4.

THE INDEPENDENT independent.gif
Football section
Football RSS feed
Blog: None
Online newsletter: None
Football podcast: None
Notable writers: James Lawton, Neil Warnock.

Average football articles per day during past 30 days: 14.6

Pros: Neil Warnock’s unique weekly column entitled “What I Learned This Week” is a joy, giving great insight into what it’s like being a manager and how to combine that with family life.

Cons: The design of the site looks like it’s something from the pre-Internet, which is all the more surprising when you consider that their newspaper is one of the nicest designed ones out there, especially their eye-opening front covers.

5.

DAILY MAIL dailymail.gif
Football section
Football RSS feed
Blog: None
Online newsletter: None
Football podcast: None
Notable writers: Patrick Collins, Ian Ridley.
Average football articles per day during past 30 days: Unknown

Pros: Surprisingly large quantity of football-related articles. I still have a soft spot for this newspaper after their involvement with the Soccernet website before it fell into the hands of ESPN.

Cons: For one of the leading British newspapers, the football section of their website looks clunky as if it hasn’t been redesigned in five years.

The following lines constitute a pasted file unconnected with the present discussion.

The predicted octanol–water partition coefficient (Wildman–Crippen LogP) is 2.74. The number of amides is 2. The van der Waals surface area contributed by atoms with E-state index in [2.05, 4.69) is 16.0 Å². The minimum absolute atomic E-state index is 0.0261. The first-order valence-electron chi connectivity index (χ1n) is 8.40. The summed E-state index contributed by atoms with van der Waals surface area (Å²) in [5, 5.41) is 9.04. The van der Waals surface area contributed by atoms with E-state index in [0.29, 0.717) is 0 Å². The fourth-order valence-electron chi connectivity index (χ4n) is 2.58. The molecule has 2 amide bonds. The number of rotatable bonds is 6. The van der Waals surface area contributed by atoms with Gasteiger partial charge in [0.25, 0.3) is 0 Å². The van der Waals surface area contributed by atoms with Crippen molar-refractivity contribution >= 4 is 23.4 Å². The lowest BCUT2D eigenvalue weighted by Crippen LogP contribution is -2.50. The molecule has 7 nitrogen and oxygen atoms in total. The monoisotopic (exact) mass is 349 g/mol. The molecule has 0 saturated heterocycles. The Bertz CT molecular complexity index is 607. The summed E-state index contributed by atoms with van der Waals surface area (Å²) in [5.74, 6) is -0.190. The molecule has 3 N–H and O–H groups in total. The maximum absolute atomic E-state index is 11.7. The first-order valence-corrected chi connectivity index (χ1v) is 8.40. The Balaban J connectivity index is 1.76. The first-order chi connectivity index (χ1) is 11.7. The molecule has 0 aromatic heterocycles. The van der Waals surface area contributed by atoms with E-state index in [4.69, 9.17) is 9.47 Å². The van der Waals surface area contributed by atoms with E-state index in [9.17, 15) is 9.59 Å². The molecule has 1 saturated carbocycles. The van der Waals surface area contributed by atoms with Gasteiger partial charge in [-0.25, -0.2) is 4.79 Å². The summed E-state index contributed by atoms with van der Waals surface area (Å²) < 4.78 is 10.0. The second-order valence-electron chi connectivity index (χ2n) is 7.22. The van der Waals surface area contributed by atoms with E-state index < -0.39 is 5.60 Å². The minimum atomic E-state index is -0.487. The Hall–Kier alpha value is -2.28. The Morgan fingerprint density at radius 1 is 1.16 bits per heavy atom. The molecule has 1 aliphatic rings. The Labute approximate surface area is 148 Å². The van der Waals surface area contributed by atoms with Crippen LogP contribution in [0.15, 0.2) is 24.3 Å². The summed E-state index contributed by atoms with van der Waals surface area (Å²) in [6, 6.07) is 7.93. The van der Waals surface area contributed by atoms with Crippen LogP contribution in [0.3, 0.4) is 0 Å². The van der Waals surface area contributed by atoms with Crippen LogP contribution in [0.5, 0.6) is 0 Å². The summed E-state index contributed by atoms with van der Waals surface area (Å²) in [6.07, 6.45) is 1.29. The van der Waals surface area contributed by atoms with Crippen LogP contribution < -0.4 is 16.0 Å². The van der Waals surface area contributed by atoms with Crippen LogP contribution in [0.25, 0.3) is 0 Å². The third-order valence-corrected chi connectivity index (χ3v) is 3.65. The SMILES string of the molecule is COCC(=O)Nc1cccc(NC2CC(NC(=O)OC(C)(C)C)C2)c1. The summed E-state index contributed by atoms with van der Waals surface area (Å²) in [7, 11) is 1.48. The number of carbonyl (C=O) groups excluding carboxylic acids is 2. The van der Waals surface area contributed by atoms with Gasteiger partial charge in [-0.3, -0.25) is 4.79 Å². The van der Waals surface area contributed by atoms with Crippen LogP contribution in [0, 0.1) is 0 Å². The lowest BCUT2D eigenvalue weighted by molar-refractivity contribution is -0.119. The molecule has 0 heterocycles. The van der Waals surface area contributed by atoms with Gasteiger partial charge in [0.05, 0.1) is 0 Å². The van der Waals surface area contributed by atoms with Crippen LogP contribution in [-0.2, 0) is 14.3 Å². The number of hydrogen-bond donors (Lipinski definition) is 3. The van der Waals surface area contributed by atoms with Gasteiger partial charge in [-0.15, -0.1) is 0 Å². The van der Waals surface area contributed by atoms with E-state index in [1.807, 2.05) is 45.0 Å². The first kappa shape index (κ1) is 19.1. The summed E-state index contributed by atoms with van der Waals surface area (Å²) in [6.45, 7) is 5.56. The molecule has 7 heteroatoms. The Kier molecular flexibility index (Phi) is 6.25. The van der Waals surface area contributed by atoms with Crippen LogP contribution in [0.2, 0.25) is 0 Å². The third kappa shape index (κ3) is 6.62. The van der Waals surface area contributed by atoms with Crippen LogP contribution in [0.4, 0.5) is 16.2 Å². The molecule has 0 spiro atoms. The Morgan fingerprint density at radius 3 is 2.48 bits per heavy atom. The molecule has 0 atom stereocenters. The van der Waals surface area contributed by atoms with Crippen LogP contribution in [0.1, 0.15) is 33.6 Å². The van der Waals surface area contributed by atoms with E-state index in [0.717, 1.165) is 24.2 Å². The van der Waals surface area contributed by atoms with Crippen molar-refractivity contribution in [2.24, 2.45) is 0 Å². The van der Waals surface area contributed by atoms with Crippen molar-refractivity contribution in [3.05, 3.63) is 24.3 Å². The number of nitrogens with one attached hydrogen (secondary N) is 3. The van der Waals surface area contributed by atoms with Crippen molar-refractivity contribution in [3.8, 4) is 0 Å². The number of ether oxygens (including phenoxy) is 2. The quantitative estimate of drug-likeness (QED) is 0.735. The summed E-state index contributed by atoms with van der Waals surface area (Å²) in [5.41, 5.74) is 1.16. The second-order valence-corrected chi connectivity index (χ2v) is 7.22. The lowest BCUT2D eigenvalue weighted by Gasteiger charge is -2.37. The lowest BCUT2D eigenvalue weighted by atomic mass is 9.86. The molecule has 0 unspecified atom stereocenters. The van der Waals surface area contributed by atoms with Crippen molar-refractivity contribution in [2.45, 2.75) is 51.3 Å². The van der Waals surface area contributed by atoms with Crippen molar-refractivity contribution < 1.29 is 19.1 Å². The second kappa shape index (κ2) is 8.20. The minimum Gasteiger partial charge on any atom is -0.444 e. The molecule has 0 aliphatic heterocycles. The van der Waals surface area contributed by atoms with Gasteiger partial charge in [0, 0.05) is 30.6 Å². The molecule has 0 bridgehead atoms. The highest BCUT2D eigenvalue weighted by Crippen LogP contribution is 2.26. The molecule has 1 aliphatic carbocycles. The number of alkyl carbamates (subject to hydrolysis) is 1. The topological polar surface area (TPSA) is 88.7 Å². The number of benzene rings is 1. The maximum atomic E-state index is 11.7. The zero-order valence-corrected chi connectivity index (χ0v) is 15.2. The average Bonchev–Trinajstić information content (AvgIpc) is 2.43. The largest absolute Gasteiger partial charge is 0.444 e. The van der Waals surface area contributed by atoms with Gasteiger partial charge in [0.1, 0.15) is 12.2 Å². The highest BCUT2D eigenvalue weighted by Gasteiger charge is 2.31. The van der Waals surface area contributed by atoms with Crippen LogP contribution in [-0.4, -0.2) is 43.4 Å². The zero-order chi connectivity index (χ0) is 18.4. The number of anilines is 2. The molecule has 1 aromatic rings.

6.

THE DAILY MIRROR thedailymirror.gif
Football section
Football RSS feed
Blog: Oliver Holt column
Online newsletter: None
Football podcast: None
Notable writers: Oliver Holt, Stan Collymore, Mark Lawrenson.
Average football articles per day during past 30 days: Unknown

Pros: Sometimes the best things going for newspapers are their esteemed football columnists, if they have them. In The Mirror’s case, they have their man in Oliver Holt who writes in a very direct and appealing manner.

Cons: The design of the football section is pretty awful, making it appear to the reader that the headlines and blurbs are thrown up on the page with as little effort as possible.

7.

THE SUN thesun.gif
Football section
Football RSS feed
Blog: None
Online newsletter: None
Football podcast: None
Notable writers: Neil Custis.
Average football articles per day during past 30 days: Unknown

Pros: If you enjoy football transfer gossip, this is the place to be.

Cons: The design of the football section is too busy and a new look is desperately needed. There’s also a surprising lack of top name writers at the paper.

8.

THE FINANCIAL TIMES ft.gif
Football section
Football RSS feed
Blog: None
Online newsletter: None
Football podcast: None
Notable writers: Simon Kuper.
Average football articles per day during past 30 days: Unknown

Pros: Simon Kuper, author of “Football Against The Enemy,” is one of the brightest chaps writing about the beautiful game.

Cons: Other than Kuper, the newspaper’s sports selection is pretty light — understandably so since it’s a daily financial newspaper known worldwide for its pink salmon paper color.

9.